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The devastating earthquakes in Türkiye and Syria affected more than 20 million people, with approximately 2 million people losing their homes or being forced to evacuate.

By Dr. Kit Miyamoto

In the wake of the catastrophic February 6th earthquake in Turkey, Mehmet recounted the harrowing experience of witnessing his brand-new 5-story apartment building collapse in a matter of moments. “My family and I were lucky to have evacuated after feeling a strong foreshock,” he recalled. The devastation was profound as over 35,000 midrise concrete buildings were instantly razed, with another 100,000-requiring demolition. However, the aftermath of this seismic event extended beyond the tragic loss of lives, and homes.

The Turkiye Country Climate and Development Report painted a bleak picture, estimating that the carbon emissions resulting from this mass destruction would exceed a staggering 370,000 metric tons. This catastrophe, it seems, was not merely a human tragedy but an environmental disaster of immense proportions.

…Rigorous enforcement of building codes could have potentially reduced collapse rates by up to 90%.”

The main point lies in the overlooked aspect of disaster risk reduction (DRR) within sustainable construction discussions. While the construction industry contributes to 37% of emissions, strategies to reduce disaster risk are often sidelined in conversations about sustainability

It’s evident that rigorous enforcement of building codes could have potentially reduced collapse rates by up to 90%. This realization underscores the urgent need for sustainable urban development, with DRR emerging as a fundamental solution in this effort.

Incorporating a DRR approach into urban planning and construction practices isn’t just about fortifying against natural disasters; it’s about integrating environmental responsibility and social equity. This holistic approach encompasses various facets, including accessible housing, repurposing abandoned spaces, and embracing nature-based traditional techniques that have proven to be more resilient than conventional infrastructure alone.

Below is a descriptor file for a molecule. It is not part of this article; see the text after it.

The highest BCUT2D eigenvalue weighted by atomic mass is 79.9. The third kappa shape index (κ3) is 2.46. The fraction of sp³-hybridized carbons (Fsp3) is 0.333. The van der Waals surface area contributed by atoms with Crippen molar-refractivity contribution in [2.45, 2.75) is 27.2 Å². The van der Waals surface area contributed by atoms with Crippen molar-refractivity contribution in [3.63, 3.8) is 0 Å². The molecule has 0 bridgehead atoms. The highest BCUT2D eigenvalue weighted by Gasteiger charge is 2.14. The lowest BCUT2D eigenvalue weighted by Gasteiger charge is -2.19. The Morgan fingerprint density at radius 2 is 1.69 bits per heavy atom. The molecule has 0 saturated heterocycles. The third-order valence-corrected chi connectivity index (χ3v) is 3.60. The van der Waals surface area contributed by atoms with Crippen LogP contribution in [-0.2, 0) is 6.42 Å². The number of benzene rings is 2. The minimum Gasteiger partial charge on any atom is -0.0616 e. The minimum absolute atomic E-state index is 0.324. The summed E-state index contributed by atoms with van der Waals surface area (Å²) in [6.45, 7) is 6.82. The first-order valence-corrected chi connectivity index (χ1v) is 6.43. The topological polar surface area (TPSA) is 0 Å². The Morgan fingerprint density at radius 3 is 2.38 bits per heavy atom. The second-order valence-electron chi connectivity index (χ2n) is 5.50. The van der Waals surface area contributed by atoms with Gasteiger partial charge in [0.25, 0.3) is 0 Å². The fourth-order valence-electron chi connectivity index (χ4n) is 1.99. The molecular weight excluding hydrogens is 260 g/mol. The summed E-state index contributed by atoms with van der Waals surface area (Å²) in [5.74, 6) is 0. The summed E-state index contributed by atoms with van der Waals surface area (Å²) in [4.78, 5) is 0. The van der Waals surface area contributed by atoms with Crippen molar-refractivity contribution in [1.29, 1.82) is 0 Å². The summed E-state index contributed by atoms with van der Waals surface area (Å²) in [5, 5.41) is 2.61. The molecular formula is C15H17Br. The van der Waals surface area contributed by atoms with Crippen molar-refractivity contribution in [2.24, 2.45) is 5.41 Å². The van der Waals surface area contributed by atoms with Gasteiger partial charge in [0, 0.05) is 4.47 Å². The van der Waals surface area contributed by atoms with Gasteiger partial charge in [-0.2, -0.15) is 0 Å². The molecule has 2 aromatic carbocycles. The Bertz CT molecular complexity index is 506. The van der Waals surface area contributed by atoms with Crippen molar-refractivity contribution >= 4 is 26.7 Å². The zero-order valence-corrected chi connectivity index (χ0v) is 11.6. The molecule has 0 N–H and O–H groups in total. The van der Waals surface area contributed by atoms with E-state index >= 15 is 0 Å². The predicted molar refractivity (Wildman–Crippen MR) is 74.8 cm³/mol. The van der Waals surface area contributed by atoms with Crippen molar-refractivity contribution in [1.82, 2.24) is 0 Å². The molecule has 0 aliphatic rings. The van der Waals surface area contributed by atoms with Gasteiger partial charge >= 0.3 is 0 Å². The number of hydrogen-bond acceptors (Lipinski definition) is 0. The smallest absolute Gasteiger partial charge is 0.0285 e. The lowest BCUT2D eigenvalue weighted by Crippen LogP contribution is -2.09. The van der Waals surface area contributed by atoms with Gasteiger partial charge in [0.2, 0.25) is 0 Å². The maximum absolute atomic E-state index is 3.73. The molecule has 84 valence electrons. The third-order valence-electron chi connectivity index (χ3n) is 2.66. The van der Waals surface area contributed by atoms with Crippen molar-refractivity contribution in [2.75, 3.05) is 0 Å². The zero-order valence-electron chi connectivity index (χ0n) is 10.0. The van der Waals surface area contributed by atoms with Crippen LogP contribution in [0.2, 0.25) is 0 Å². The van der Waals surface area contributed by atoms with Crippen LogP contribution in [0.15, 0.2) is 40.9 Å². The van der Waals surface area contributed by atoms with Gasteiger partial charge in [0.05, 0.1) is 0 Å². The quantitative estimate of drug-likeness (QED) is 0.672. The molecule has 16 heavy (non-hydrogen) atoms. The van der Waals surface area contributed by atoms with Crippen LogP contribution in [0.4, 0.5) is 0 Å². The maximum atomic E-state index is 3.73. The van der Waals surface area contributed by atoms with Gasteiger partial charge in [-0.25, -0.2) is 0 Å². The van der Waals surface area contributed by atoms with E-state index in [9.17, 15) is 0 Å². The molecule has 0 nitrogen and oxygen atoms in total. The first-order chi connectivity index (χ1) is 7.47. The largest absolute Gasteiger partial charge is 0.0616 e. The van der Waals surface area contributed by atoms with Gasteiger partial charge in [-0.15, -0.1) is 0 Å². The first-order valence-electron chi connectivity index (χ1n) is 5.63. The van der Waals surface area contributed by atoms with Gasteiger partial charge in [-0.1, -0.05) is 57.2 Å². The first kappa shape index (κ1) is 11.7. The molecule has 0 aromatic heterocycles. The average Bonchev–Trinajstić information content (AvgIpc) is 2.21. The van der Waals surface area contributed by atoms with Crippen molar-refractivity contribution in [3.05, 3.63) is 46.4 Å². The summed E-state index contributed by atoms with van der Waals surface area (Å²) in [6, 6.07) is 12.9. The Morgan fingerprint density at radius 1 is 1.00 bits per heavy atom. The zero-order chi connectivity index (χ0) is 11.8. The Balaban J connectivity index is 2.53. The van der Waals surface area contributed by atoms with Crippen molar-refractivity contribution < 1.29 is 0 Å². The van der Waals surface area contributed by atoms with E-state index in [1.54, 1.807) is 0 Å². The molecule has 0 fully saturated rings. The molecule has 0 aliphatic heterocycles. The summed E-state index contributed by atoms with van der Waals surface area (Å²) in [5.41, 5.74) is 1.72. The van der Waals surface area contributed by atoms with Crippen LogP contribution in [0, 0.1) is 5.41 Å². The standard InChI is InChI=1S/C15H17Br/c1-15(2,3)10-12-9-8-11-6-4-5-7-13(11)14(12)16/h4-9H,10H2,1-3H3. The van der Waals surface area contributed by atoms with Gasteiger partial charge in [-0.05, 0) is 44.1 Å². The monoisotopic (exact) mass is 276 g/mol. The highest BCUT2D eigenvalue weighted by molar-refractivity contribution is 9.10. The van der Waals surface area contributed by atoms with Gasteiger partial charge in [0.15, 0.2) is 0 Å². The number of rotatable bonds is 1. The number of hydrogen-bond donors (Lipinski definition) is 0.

KUAT strategically engages a broad range of stakeholders across Greater Jakarta facilitating risk awareness and knowledge sharing geared toward strengthening community DRR capacity.

But how can we move forward from this point?

The key lies in designing infrastructure that can withstand disasters, thereby dramatically reducing the need for rebuilding, material usage, and consequent emissions. Initiatives such as the USAID/BHA’s KUAT demonstrate how collaboration among communities, government bodies, businesses, and civil society can effectively mitigate risks through urban disaster resilience programs.

Retrofitting existing structures not only enhances resilience but also reduces energy and material consumption. However, despite the presence of laws and regulations aimed at ensuring safe infrastructure and resilient communities, their effectiveness often falters due to poor execution and implementation. Bridging this gap between policy formulation and execution is crucial, demanding stronger governance frameworks and enhanced collaboration among stakeholders.

Moreover, nature-based solutions, an integral part of DRR strategies, hold immense promise in sustainable construction. Vernacular architecture, rooted in local traditions, not only preserves cultural heritage but also offers sustainable construction models. Adopting these practices doesn’t just align with sustainability goals; it offers a tangible way forward in the face of future disasters.

It is crucial to recognize the symbiotic relationship between disaster risk reduction and sustainable construction. Incorporating resilience into urban planning isn’t just about securing communities; it’s about achieving broader climate goals. The time has come to stop viewing these issues in isolation and start integrating comprehensive, inclusive strategies for resilient, safe, and sustainable urban spaces.

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